Hardwood Floor, thoughts needed please.

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Old 05-23-14, 09:58 AM
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Hardwood Floor, thoughts needed please.

So we ripped out our old carpet due to health reasons and found hardwood flooring underneath.

Being pressed for time, I checked a few youtube videos out and did my best especially since the house is underwater and I am not old money.

I purchased a harbor freight 24x4 belt sander along with 80 grit belt sand paper since the closest place that I could find for a floor belt sander was 50 miles away round trip.

The belt sander did well at first, but developed a strange issue where after about 2 minutes where it would start running at full speed thus making it more prone to walking away. I exchanged it for another one and it also did the same.

I really would have liked to have a very light appearing stain, but I think that may not happen because the wood has some dark spots that I can't get out unless I start gouging into the wood.

Based on all of this, I'd like to go with a VERY dark stain, to cover up the imperfections if possible.

However, I don't know if the level of sanding that I have performed is sufficient enough to even do that.

I have finally found a place where I can rent the floor belt sander that is reasonably priced and not too far away.

Below are some pics of the sanding that I have done which is surrounded by the way that the floor used to look. I kind of wish that I had left it alone, but it is too late for that!!

Questions:

1) Is the level of sanding that I have done sufficient for staining? If not, how do I know when it is sufficient? I am having a hard time remembering what I did when I go back to missed/extremely difficult to remove dark areas. How do I know when or if I have already done a good enough job to move on?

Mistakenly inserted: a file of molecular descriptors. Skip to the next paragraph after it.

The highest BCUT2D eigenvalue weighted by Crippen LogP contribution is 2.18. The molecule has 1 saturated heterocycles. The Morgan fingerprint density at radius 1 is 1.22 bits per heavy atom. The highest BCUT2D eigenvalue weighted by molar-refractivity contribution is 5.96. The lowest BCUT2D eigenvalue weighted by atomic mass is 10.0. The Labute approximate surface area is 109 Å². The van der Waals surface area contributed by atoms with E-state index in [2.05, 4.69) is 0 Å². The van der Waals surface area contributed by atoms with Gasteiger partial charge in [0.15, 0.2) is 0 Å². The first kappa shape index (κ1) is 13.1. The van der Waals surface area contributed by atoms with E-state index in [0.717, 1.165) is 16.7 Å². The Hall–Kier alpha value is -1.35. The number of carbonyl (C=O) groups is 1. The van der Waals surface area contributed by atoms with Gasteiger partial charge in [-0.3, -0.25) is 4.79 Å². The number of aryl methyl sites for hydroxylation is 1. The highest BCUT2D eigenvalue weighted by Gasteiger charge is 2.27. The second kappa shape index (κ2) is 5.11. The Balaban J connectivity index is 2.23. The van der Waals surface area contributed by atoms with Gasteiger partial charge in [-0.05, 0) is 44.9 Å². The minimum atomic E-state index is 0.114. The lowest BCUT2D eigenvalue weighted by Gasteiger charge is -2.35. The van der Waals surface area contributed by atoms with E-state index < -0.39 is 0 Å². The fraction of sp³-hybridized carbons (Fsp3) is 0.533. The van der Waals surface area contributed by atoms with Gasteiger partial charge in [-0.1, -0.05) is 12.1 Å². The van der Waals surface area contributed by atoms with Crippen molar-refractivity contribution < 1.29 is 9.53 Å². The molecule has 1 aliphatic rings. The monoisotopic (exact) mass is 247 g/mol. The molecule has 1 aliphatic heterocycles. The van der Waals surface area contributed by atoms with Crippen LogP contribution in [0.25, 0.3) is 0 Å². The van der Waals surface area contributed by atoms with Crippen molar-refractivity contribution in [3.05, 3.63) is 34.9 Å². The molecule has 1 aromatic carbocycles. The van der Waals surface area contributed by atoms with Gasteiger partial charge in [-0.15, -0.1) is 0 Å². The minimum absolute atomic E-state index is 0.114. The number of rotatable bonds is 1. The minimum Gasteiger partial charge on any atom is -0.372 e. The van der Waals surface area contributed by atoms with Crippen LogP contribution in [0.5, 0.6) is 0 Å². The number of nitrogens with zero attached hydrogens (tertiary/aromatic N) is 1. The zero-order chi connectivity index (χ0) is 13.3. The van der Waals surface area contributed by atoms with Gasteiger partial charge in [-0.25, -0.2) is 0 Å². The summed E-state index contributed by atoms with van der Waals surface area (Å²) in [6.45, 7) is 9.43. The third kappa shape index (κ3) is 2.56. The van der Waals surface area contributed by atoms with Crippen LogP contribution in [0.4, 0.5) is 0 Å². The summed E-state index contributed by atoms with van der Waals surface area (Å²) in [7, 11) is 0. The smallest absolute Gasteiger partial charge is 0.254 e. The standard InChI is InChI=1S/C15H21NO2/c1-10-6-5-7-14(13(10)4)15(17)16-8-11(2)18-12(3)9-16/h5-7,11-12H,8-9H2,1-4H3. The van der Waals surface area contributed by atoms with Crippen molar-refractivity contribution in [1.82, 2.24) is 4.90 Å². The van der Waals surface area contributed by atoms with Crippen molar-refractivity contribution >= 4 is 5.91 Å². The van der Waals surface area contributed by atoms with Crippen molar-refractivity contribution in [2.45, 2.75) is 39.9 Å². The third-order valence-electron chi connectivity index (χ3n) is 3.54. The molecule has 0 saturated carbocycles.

2) If I have already done a good enough job, would an extremely dark stain end up looking better?

3) If I end up renting the floor sander? What additional tools will I need to get the corners?

4) I'd like to stop as much dust as possible. What can I use to block off my hallways? I hear that I can use a drop cloth, but is it a special type with zippers or something that allows access from room to room when needed?

Thanks!!



 
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Old 05-23-14, 01:23 PM
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I'd want it sanded better than that before applying stain. What's with the blue tape?

You can rent either a drum sander or a buffer [with sanding screen] The drum sander is quicker [basically a giant belt sander] a buffer is more diy friendly. You'd rent an edger to get the areas the floor sander won't get. A sharp scraper comes in handy in the corners. They also rent a square floor sander that is supposed to work real good - I've never used one or been on a job where one was used but they have good reviews.

There is no avoiding the dust best you can do is tape off the openings to adjoining rooms with plastic. Dust will get past the plastic but it won't be near as bad as leaving it open.
 
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Old 05-23-14, 01:30 PM
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I would rent a random orbit floor sander with screens. Less chance of gouging and a smoother overall finish. I can't believe you did this with a 4x24 belt sander
 
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Old 05-24-14, 06:05 AM
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Thanks everyone, the blue tape BTW is so that I could section things off and at least concentrate on one area because I was going nuts trying to figure out what I had missed and what I did. Was trying to at least give myself a goal.

If I am staining really dark, what is the problem with the parts that I missed? Not questioning you in a rude way, just trying to understand why so I can set a better goal for myself without going insane. Say I get one of the larger sander types that you all mentioned and those stains are still there. Wouldn't things still work out well and if not why wouldn't they? Is it a matter of adhesion for the stain or the appearance? FWIW the area in the bottom left area inside of the blue tape I didn't get to yet. I think some of the darker areas in the middle might have been where my dog urinated on the carpet lol.

Thanks
 
  #5  
Old 05-24-14, 07:35 AM
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Interior stains are formulated to soak into the wood and don't dry well over wood that is sealed or already stained. If you apply stain like it is, the wood won't absorb the stain where it's sealed [so that would will likely be lighter in color] and since that stain may not dry completely, when you apply the poly that stain may partially dissolve and be redistributed to the surrounding wood.

I assume you know to remove the tape and stain/poly the entire floor at the same time - it won't look good if you finish the floor in sections.
 
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